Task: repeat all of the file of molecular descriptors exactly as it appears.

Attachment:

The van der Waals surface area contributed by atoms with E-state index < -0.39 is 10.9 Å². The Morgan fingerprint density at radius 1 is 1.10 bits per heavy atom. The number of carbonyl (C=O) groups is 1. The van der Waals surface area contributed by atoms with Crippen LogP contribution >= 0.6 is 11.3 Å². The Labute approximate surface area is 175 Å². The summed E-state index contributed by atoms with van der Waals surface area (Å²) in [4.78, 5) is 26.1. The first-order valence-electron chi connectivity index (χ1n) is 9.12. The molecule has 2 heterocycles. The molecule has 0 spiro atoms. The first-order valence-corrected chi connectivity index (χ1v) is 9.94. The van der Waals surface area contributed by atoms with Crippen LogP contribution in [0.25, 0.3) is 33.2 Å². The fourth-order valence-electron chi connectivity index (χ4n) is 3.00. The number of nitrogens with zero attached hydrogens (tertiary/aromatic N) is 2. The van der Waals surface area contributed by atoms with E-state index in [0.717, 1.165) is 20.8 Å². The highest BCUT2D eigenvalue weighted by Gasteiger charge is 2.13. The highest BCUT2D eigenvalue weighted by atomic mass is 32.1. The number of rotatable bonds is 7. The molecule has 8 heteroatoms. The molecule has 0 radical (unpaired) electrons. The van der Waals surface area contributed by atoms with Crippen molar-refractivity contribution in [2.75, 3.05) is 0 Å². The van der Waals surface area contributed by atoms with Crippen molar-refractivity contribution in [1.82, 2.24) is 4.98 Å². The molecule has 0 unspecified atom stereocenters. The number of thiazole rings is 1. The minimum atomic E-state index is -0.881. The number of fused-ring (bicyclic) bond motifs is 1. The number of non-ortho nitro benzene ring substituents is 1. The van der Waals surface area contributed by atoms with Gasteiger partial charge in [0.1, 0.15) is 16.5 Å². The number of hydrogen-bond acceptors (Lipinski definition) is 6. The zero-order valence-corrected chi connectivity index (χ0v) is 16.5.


The van der Waals surface area contributed by atoms with E-state index < -0.39 is 10.9 Å². The Morgan fingerprint density at radius 1 is 1.10 bits per heavy atom. The number of carbonyl (C=O) groups is 1. The van der Waals surface area contributed by atoms with Crippen LogP contribution >= 0.6 is 11.3 Å². The Labute approximate surface area is 175 Å². The summed E-state index contributed by atoms with van der Waals surface area (Å²) in [4.78, 5) is 26.1. The first-order valence-electron chi connectivity index (χ1n) is 9.12. The molecule has 2 heterocycles. The molecule has 0 spiro atoms. The first-order valence-corrected chi connectivity index (χ1v) is 9.94. The van der Waals surface area contributed by atoms with Crippen LogP contribution in [0.25, 0.3) is 33.2 Å². The fourth-order valence-electron chi connectivity index (χ4n) is 3.00. The number of nitrogens with zero attached hydrogens (tertiary/aromatic N) is 2. The van der Waals surface area contributed by atoms with E-state index in [0.717, 1.165) is 20.8 Å². The highest BCUT2D eigenvalue weighted by Gasteiger charge is 2.13. The highest BCUT2D eigenvalue weighted by atomic mass is 32.1. The number of rotatable bonds is 7. The molecule has 8 heteroatoms. The molecule has 0 radical (unpaired) electrons. The van der Waals surface area contributed by atoms with Crippen molar-refractivity contribution in [2.75, 3.05) is 0 Å². The van der Waals surface area contributed by atoms with Crippen molar-refractivity contribution in [1.82, 2.24) is 4.98 Å². The molecule has 0 unspecified atom stereocenters. The number of thiazole rings is 1. The minimum atomic E-state index is -0.881. The number of fused-ring (bicyclic) bond motifs is 1. The number of non-ortho nitro benzene ring substituents is 1. The van der Waals surface area contributed by atoms with Gasteiger partial charge in [0.1, 0.15) is 16.5 Å². The number of hydrogen-bond acceptors (Lipinski definition) is 6. The zero-order valence-corrected chi connectivity index (χ0v) is 16.5.